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Lemon Meringue Pie

Asked by stella.cox. Answered on 3rd September 2012

Full question

I have made lemon meringue pies for years but I don't seem to be able to stop liquid beads appearing through the meringue once it has cooled. Do I need to make a drier meringue? It still tastes delicious but appearance is not so good!

Our answer

Unfortunately "weeping" or "beading" meringue on a lemon meringue pie is quite common. As the meringue is not baked for long the sugar in the meringue absorbs moisture, turns into syrup and tends to leak, or weep, out of the meringue. Beading can sometimes be caused by the meringue being overcooked, so you may need to reduce the oven temperature. To reduce this risk put the meringue mixture onto a hot filling and make srue that the meringue is spread right up to the edges of the pie, touching the crust. The hot filling will help to sightly set the underside of the meringue and having the meringue touch the crust will help to seal the meringue onto the pie and will reduce the risk of the meringue slipping off the pie. If the filling is a baked custard made of lemon juice, eggs and cornflour (cornstach) then it is fairly easy to have a hot filling when the meringue is added, but if the filling is a lemon curd then it will need to be very gently and carefully reheated until hot (taking care not to let it boil).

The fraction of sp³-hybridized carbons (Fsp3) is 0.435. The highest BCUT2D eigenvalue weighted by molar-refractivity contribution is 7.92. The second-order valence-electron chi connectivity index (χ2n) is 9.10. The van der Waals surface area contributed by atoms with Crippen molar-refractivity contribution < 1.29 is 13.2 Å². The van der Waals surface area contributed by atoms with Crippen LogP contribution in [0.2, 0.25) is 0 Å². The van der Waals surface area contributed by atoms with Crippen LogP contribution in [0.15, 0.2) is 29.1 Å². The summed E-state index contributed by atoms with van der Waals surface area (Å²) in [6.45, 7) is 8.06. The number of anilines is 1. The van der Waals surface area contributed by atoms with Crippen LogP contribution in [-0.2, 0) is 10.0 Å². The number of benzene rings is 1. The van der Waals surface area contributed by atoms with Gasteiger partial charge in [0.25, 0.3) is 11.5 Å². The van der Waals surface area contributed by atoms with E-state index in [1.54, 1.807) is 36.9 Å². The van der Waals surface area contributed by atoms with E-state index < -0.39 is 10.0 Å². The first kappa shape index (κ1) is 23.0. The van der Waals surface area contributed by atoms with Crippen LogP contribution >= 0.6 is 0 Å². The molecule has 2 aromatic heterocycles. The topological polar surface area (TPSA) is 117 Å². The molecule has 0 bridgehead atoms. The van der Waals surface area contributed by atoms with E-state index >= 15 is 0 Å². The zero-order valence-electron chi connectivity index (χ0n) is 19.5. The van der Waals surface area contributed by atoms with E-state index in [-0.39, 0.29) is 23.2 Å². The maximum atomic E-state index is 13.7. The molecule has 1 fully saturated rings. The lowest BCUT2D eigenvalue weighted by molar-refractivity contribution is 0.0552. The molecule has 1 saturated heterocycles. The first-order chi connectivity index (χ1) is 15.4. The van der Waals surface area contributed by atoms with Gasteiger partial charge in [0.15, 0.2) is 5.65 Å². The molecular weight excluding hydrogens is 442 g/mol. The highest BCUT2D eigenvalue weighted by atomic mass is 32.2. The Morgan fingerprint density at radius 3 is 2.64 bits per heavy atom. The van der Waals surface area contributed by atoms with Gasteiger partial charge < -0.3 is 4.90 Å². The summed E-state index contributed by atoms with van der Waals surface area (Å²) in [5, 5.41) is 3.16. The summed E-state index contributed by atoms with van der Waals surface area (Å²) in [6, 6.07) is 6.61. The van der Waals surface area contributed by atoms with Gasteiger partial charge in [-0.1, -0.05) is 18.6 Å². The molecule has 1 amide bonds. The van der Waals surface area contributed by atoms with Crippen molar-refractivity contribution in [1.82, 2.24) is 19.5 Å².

Lemon meringue pie is best served on the day it is made, the longer the pie is left to stand the more likey you are to get some weeping, particularly if the pie needs refrigerating.

Some recipes also suggest sprinkling cake crumbs on the surface of the lemon filling, before adding the meringue. The cake crumbs will help to absorb some of the moisture, though not everyone will like their texture. Other recipes suggest to add cornflour to the meringue (just under 1 teaspoon per egg white cooked with a little water first) after the egg whites and sugar have been whisked to stiff peaks. However we have not tried these techniques so cannot vouch for their effectiveness.

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